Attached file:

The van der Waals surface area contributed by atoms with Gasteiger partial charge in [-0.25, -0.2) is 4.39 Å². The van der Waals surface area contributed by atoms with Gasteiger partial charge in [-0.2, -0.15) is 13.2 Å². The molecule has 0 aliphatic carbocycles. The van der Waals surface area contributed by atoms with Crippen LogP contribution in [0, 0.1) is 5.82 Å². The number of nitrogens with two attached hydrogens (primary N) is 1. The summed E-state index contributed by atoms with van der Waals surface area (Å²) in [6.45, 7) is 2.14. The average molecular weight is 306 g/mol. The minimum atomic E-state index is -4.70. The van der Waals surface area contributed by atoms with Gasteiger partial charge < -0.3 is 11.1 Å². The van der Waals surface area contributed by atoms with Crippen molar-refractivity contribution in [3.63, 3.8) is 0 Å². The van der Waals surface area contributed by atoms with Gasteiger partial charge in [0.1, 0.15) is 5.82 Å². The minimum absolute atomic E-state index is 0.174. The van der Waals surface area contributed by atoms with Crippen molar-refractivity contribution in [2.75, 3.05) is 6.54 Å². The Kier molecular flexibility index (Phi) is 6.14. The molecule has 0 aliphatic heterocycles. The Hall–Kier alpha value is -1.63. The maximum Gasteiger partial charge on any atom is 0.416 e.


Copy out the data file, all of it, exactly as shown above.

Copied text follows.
The van der Waals surface area contributed by atoms with Gasteiger partial charge in [-0.25, -0.2) is 4.39 Å². The van der Waals surface area contributed by atoms with Gasteiger partial charge in [-0.2, -0.15) is 13.2 Å². The molecule has 0 aliphatic carbocycles. The van der Waals surface area contributed by atoms with Crippen LogP contribution in [0, 0.1) is 5.82 Å². The number of nitrogens with two attached hydrogens (primary N) is 1. The summed E-state index contributed by atoms with van der Waals surface area (Å²) in [6.45, 7) is 2.14. The average molecular weight is 306 g/mol. The minimum atomic E-state index is -4.70. The van der Waals surface area contributed by atoms with Gasteiger partial charge < -0.3 is 11.1 Å². The van der Waals surface area contributed by atoms with Crippen molar-refractivity contribution in [3.63, 3.8) is 0 Å². The van der Waals surface area contributed by atoms with Gasteiger partial charge in [0.1, 0.15) is 5.82 Å². The minimum absolute atomic E-state index is 0.174. The van der Waals surface area contributed by atoms with Crippen molar-refractivity contribution in [2.75, 3.05) is 6.54 Å². The Kier molecular flexibility index (Phi) is 6.14. The molecule has 0 aliphatic heterocycles. The Hall–Kier alpha value is -1.63. The maximum Gasteiger partial charge on any atom is 0.416 e.